# Given two sequences $(a_n)$ and $(b_n)$ are adjacentes does $A=\{a_n,\ n\in\mathbb{N}\}$ and $B=\{b_n,\ n\in\mathbb{N}\}$ are adjacentes.

• Show that if $$(a_n)_{n\in \mathbb{N}},(b_n)_{n\in \mathbb{N}}$$ are two sequences adjacentes then the parts $$A=\{a_n,\ n\in\mathbb{N}\}$$ and $$B=\{b_n,\ n\in\mathbb{N}\}$$ of $$\mathbb{R}$$ are adjcentes.

• The converse is it true ? we can check these two sequences here : $$a_n=\dfrac{(-1)+(-1)^n}{2}\quad \text{ and }\quad b_n=\dfrac{(1)+(-1)^n}{2}$$

This question is related to that one Show that sets of real numbers $A, B$ are adjacent iff $\sup A = \inf B$

i can't find the right term used in english but here is :

The definition of adjecent sequences: $$(a_n)$$ and $$(b_n)$$ are adjacent if one of the two sequences is decreasing, one is increasing, and $$\lim_{n\to\infty} a_n-b_n = 0$$

for the converse i think it is false because $$b_n-a_n$$ doesn't tends to $$0$$ when $$n \to \infty$$

• What is the definition of adjecent sequences? In the link, I only see the definition of adjacent sets...
– 5xum
Jan 7 '15 at 8:54
• @5xum: $(a_n)$ and $(b_n$) are adjacent if one of the two sequences is decreasing, one is increasing, and $\lim_{n\to\infty} a_n-b_n = 0$. I can't find the term used in English, but this is a term used in French (suites adjacentes). Jan 7 '15 at 8:57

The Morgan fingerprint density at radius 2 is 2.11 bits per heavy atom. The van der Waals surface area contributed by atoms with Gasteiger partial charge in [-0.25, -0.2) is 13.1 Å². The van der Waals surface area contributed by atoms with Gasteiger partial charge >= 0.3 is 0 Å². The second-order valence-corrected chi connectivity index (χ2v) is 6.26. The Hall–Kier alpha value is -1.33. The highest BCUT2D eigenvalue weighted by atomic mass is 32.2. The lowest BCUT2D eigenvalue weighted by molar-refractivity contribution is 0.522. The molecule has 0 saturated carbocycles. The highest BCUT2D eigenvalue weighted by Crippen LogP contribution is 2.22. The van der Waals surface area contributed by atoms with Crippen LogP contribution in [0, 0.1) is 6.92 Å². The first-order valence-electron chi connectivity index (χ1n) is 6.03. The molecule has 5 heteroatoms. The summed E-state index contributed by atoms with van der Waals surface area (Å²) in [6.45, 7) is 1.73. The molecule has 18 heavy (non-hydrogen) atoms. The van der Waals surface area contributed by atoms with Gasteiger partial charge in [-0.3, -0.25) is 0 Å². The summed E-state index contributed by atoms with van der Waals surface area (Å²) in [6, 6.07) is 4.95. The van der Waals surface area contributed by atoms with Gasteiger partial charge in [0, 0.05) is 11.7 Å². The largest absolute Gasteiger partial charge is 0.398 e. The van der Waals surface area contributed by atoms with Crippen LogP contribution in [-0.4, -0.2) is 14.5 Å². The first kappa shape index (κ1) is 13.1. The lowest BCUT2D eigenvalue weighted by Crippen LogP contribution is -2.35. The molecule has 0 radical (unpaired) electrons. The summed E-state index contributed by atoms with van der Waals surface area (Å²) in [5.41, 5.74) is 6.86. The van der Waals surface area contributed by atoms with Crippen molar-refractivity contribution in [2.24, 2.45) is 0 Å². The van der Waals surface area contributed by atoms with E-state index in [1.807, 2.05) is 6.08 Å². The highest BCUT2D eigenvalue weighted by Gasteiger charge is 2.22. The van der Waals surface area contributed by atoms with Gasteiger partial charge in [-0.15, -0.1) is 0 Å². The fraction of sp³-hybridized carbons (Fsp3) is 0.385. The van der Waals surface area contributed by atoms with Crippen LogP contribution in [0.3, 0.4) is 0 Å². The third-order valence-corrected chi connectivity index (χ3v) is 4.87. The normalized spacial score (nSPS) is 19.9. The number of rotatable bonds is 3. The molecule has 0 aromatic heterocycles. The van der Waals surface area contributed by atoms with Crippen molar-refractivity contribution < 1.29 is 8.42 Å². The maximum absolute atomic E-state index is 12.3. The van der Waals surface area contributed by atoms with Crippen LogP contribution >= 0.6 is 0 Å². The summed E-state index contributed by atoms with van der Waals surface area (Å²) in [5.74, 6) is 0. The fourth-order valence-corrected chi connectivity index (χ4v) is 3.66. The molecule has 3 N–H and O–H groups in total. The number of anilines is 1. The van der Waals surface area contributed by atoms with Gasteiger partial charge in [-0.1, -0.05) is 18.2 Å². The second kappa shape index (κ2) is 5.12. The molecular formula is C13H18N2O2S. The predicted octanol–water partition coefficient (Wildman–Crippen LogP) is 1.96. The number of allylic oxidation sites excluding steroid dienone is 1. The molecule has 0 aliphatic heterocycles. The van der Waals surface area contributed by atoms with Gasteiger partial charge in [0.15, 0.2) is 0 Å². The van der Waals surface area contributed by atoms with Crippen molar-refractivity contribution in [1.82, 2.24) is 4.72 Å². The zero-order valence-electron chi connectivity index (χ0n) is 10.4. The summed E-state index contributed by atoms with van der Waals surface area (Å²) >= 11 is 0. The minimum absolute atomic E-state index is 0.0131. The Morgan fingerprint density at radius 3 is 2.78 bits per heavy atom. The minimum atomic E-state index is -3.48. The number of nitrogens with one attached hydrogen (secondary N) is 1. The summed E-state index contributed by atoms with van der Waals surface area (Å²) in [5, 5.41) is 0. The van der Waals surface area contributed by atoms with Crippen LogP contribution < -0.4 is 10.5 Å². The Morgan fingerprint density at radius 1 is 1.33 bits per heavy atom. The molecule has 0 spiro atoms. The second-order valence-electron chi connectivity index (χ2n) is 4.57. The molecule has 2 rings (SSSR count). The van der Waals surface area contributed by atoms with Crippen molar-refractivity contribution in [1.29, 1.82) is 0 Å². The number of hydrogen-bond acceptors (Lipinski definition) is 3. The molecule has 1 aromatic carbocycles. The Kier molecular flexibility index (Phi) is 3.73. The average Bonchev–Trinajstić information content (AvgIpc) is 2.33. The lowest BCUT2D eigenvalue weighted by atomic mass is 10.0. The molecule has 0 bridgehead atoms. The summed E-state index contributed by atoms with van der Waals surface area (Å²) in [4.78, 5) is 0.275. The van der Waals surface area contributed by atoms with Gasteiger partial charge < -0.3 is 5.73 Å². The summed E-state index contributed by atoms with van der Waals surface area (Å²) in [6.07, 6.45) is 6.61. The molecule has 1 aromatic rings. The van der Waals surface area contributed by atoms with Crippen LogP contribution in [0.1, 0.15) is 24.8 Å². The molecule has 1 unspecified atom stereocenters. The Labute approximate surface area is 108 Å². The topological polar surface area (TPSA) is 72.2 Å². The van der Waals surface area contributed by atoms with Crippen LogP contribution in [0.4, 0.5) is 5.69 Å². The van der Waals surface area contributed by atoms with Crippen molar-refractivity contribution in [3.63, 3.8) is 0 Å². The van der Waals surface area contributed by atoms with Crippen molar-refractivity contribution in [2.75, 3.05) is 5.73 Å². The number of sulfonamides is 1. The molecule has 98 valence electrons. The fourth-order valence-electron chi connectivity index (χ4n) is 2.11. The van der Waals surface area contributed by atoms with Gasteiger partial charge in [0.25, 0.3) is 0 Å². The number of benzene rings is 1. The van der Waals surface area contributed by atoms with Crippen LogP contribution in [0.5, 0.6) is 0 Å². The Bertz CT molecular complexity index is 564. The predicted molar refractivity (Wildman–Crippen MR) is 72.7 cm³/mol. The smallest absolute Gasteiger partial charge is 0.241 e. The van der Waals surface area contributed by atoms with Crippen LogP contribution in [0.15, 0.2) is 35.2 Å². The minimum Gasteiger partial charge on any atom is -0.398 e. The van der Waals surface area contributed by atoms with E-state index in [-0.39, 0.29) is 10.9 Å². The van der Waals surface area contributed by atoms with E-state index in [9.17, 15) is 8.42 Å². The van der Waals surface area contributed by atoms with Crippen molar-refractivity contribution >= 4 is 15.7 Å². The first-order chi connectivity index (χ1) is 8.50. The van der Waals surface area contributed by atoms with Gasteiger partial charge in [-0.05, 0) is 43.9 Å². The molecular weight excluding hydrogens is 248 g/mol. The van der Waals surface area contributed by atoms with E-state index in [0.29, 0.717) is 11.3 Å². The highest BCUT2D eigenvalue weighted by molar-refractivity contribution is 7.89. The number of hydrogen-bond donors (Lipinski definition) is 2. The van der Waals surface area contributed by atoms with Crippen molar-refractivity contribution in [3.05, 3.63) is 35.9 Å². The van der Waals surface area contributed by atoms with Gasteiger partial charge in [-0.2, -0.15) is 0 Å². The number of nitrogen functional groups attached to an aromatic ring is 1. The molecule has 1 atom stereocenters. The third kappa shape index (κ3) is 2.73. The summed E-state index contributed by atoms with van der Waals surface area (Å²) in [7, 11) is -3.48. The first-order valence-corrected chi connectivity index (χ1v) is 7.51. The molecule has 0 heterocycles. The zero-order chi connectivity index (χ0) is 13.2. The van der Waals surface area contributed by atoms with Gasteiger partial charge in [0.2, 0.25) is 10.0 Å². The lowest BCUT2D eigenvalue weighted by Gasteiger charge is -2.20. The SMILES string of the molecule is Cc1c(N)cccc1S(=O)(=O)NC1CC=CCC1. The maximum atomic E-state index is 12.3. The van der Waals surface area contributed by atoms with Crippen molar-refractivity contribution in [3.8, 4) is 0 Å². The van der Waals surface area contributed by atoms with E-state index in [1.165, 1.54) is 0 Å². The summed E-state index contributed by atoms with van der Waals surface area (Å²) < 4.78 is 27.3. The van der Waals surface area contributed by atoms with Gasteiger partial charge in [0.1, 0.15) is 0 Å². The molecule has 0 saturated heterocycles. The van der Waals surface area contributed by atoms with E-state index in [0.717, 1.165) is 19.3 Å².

• me tow i can't find the right term in english
– Educ
Jan 7 '15 at 9:05

Assume $(a_n)_{n\in\mathbb N}$ and $(b_n)_{n\in\mathbb N}$ are adjacent. Without loss of generality, let's assume that $a_n$ is decreasing.
1. Let's prove that for every $a\in A$, $b\in B$, we have $a\geq b$ by contradiction. If there exist such $a\in A, b\in B$ that $a< b$, then there exist such $n,m\in\mathbb N$ that $a=a_n, b=b_m$ and $a_n < b_m$. But, because $(a_n)$ is increasing and $(b_m)$ is increasing, taking $N=\max\{m,n\}$ will mean that for all $k>N$, we have $$a_k - b_k < a_N - b_N < 0$$ which also means that the limit of $a_k-b_k$ is not equal to zero, which is a contradiction.
2. Let's now, for a given $\epsilon$, find such $a\in A$ and $b\in B$ that $b-a\leq \epsilon$. Because the limit of $a_n-b_n$ is equal to $0$, there exists such a $N$ that for all $n\geq N$, we have $|a_n-b_n| \leq \epsilon$, meaning that taking $a=a_N$ and $b=b_N$ will yield $$b-a=b_N-a_n=|a_N-b_N|\leq \epsilon$$ thus proving that $A$ and $B$ are adjacent.
• for the first part you want to prove $\forall\ a \in A,\ \forall\ b \in B,\ a \le b$ so you used Contraposition in ur proof ?
• @Educ I used proof by contradiction, i.e. I proved that the negation of $\forall a\in A, \forall b\in B: a\geq b$ leads to a contradiciton.